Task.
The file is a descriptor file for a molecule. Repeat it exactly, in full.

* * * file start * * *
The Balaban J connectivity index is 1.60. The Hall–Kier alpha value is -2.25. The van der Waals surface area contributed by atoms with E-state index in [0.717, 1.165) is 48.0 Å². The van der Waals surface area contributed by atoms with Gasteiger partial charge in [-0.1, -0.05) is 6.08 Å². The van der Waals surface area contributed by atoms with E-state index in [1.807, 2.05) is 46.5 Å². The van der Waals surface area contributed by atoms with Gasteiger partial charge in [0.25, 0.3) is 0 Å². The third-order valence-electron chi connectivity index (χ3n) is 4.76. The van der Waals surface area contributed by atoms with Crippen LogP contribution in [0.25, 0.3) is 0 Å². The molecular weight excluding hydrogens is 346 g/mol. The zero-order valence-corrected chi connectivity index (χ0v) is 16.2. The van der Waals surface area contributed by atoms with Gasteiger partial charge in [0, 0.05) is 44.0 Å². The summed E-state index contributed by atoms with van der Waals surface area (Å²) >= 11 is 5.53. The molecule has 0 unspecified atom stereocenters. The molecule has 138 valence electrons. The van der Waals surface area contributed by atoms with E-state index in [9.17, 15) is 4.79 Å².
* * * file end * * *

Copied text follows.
The Balaban J connectivity index is 1.60. The Hall–Kier alpha value is -2.25. The van der Waals surface area contributed by atoms with E-state index in [0.717, 1.165) is 48.0 Å². The van der Waals surface area contributed by atoms with Gasteiger partial charge in [-0.1, -0.05) is 6.08 Å². The van der Waals surface area contributed by atoms with E-state index in [1.807, 2.05) is 46.5 Å². The van der Waals surface area contributed by atoms with Gasteiger partial charge in [0.25, 0.3) is 0 Å². The third-order valence-electron chi connectivity index (χ3n) is 4.76. The van der Waals surface area contributed by atoms with Crippen LogP contribution in [0.25, 0.3) is 0 Å². The molecular weight excluding hydrogens is 346 g/mol. The zero-order valence-corrected chi connectivity index (χ0v) is 16.2. The van der Waals surface area contributed by atoms with Gasteiger partial charge in [0, 0.05) is 44.0 Å². The summed E-state index contributed by atoms with van der Waals surface area (Å²) >= 11 is 5.53. The molecule has 0 unspecified atom stereocenters. The molecule has 138 valence electrons. The van der Waals surface area contributed by atoms with E-state index in [9.17, 15) is 4.79 Å².